There is a great deal about this interpretation that is greatly mistaken, but its mistakes are worth considering in some depth because they are mirrored in contemporary misguided interpretations about the Sabbath and holy days. Witness, for example, the antinomian logic of Barnabas when he says that because we cannot keep the Sabbath perfectly in the present world as imperfect human beings, even if redeemed and justified ones, that we should not bother to keep it at all. Barnabas seeks to pit the perfect as the enemy of the good, and to justify his disobedience by pointing to his imperfection even if he tried. This is the same sort of logic we see from the children of disobedience in this present evil age in other matters as well. We then see Barnabas shifting to an argument for a supposed eighth day that happens to be the first day. This argument is flawed on a variety of grounds. For one, the eighth day that is symbolic of the new heavens and new earth is already a part of the biblical holy day system at the end of the Feast of Tabernacles, which is the only eighth day that believers are commanded to worship . Additionally, Jesus Christ was in the tomb for three days and three nights and had already risen before the beginning of the first day, and his ascension to His father took place on Feast of the Firstfruits, itself spoken of in Leviticus 23 along with the remainder of the holy days commanded by God. In like manner the only day that God commanded to be celebrated and remembered was the Sabbath Day, not a heathen substitute like that championed by Barnabas and many other since them. From the foregoing we may see that Barnabas greatly errs in his reasoning, and that he completely misses the critique of the practices of some Israelites and Jews in the scriptures in order to attack biblical religion itself.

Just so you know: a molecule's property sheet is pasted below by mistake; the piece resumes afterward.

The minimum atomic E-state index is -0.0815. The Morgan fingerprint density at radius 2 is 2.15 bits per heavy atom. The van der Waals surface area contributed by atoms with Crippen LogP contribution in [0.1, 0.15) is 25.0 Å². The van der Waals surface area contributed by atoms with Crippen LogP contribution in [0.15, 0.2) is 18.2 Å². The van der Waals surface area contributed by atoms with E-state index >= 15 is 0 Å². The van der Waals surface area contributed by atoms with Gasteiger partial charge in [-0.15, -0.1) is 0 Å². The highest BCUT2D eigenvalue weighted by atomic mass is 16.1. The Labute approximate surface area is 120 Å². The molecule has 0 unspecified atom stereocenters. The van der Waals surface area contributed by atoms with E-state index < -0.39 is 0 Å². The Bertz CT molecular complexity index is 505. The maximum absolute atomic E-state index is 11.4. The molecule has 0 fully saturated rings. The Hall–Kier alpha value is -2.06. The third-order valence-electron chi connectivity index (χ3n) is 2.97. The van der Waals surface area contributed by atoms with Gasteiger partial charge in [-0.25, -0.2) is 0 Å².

Barnabas also shows himself to be anti-Semitic as an early proponent of supercessionism, as we can see from the beginning of his discussion of the people of the covenant: “Let us now see whether it is our own people or the earlier folk who are the true inheritors, and whether the Covenant is meant for us or for them. LIsten to what Scripture has to say about ‘the People.’ Isaac entreated the Lord for his wife Rebecca, because she was barren; and she conceived. Then Rebecca went to inquire of the Lord, and the Lord said to her, Two nations are in your womb, and two peoples in your bowels; one people shall be stronger than the other people, and the elder shall be servant to the younger. Now then; it is for you to realize who Isaac is, and who Rebecca is, and to which people this prophecy of the superiority of the one to the other refers (175).” Here again we see an ancestral argument to replacement theology, by which the Jews are supposed to be no longer the Israel of God. This is in stark contrast to the view of the apostle Paul, for example, expressed in Romans, that all Israel will again be grafted to their own native olive tree and thus be a part of God’s people after this present period of estrangement from God because of a rejection of Christ. There is no such expectation of a restoration of physical Israel to God’s graces upon repentance and an acceptance of Jesus Christ as Lord and Savior in the perspective of Barnabas.